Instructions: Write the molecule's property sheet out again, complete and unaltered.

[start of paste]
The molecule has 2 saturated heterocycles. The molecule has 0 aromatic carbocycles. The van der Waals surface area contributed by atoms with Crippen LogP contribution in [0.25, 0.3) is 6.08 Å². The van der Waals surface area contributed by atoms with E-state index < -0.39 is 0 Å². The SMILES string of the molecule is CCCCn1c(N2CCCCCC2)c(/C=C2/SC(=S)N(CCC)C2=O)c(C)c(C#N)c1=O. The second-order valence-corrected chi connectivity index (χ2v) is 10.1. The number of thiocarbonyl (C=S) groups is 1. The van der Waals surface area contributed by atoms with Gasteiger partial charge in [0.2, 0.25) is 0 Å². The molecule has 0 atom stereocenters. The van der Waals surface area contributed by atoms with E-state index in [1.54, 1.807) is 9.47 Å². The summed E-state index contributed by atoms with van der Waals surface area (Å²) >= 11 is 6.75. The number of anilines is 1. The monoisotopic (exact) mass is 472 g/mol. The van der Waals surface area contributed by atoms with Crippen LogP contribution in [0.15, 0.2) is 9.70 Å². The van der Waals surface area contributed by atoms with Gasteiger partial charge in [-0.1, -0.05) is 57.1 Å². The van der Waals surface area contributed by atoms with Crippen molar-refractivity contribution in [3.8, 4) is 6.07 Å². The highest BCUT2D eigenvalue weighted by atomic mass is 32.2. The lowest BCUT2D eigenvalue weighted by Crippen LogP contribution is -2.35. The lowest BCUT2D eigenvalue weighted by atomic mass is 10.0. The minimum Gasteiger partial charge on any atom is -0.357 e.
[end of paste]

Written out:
The molecule has 2 saturated heterocycles. The molecule has 0 aromatic carbocycles. The van der Waals surface area contributed by atoms with Crippen LogP contribution in [0.25, 0.3) is 6.08 Å². The van der Waals surface area contributed by atoms with E-state index < -0.39 is 0 Å². The SMILES string of the molecule is CCCCn1c(N2CCCCCC2)c(/C=C2/SC(=S)N(CCC)C2=O)c(C)c(C#N)c1=O. The second-order valence-corrected chi connectivity index (χ2v) is 10.1. The number of thiocarbonyl (C=S) groups is 1. The van der Waals surface area contributed by atoms with Gasteiger partial charge in [0.2, 0.25) is 0 Å². The molecule has 0 atom stereocenters. The van der Waals surface area contributed by atoms with E-state index in [1.54, 1.807) is 9.47 Å². The summed E-state index contributed by atoms with van der Waals surface area (Å²) >= 11 is 6.75. The number of anilines is 1. The monoisotopic (exact) mass is 472 g/mol. The van der Waals surface area contributed by atoms with Crippen LogP contribution in [0.15, 0.2) is 9.70 Å². The van der Waals surface area contributed by atoms with Gasteiger partial charge in [-0.1, -0.05) is 57.1 Å². The van der Waals surface area contributed by atoms with Crippen molar-refractivity contribution in [3.8, 4) is 6.07 Å². The highest BCUT2D eigenvalue weighted by atomic mass is 32.2. The lowest BCUT2D eigenvalue weighted by Crippen LogP contribution is -2.35. The lowest BCUT2D eigenvalue weighted by atomic mass is 10.0. The minimum Gasteiger partial charge on any atom is -0.357 e.